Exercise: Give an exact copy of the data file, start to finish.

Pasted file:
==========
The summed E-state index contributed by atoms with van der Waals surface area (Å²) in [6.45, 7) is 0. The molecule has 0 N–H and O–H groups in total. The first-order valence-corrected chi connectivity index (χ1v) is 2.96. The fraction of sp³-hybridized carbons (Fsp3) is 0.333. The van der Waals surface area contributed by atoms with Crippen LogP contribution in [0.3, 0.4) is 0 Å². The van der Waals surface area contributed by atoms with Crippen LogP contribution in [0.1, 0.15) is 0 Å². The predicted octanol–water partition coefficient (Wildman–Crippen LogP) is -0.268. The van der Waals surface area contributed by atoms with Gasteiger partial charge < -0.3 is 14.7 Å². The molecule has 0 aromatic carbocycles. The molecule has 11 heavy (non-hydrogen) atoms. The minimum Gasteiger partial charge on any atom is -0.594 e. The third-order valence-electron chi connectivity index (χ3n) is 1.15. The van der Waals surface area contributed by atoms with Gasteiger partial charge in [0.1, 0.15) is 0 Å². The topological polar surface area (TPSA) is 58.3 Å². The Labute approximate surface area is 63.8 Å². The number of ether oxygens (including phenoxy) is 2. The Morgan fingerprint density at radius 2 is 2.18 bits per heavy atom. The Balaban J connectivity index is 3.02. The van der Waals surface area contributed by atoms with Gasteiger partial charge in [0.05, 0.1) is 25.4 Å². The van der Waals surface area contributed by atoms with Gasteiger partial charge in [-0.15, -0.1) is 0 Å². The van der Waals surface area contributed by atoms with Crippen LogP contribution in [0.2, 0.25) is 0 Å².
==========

The summed E-state index contributed by atoms with van der Waals surface area (Å²) in [6.45, 7) is 0. The molecule has 0 N–H and O–H groups in total. The first-order valence-corrected chi connectivity index (χ1v) is 2.96. The fraction of sp³-hybridized carbons (Fsp3) is 0.333. The van der Waals surface area contributed by atoms with Crippen LogP contribution in [0.3, 0.4) is 0 Å². The van der Waals surface area contributed by atoms with Crippen LogP contribution in [0.1, 0.15) is 0 Å². The predicted octanol–water partition coefficient (Wildman–Crippen LogP) is -0.268. The van der Waals surface area contributed by atoms with Gasteiger partial charge < -0.3 is 14.7 Å². The molecule has 0 aromatic carbocycles. The molecule has 11 heavy (non-hydrogen) atoms. The minimum Gasteiger partial charge on any atom is -0.594 e. The third-order valence-electron chi connectivity index (χ3n) is 1.15. The van der Waals surface area contributed by atoms with Gasteiger partial charge in [0.1, 0.15) is 0 Å². The topological polar surface area (TPSA) is 58.3 Å². The Labute approximate surface area is 63.8 Å². The number of ether oxygens (including phenoxy) is 2. The Morgan fingerprint density at radius 2 is 2.18 bits per heavy atom. The Balaban J connectivity index is 3.02. The van der Waals surface area contributed by atoms with Gasteiger partial charge in [0.05, 0.1) is 25.4 Å². The van der Waals surface area contributed by atoms with Gasteiger partial charge in [-0.15, -0.1) is 0 Å². The van der Waals surface area contributed by atoms with Crippen LogP contribution in [0.2, 0.25) is 0 Å².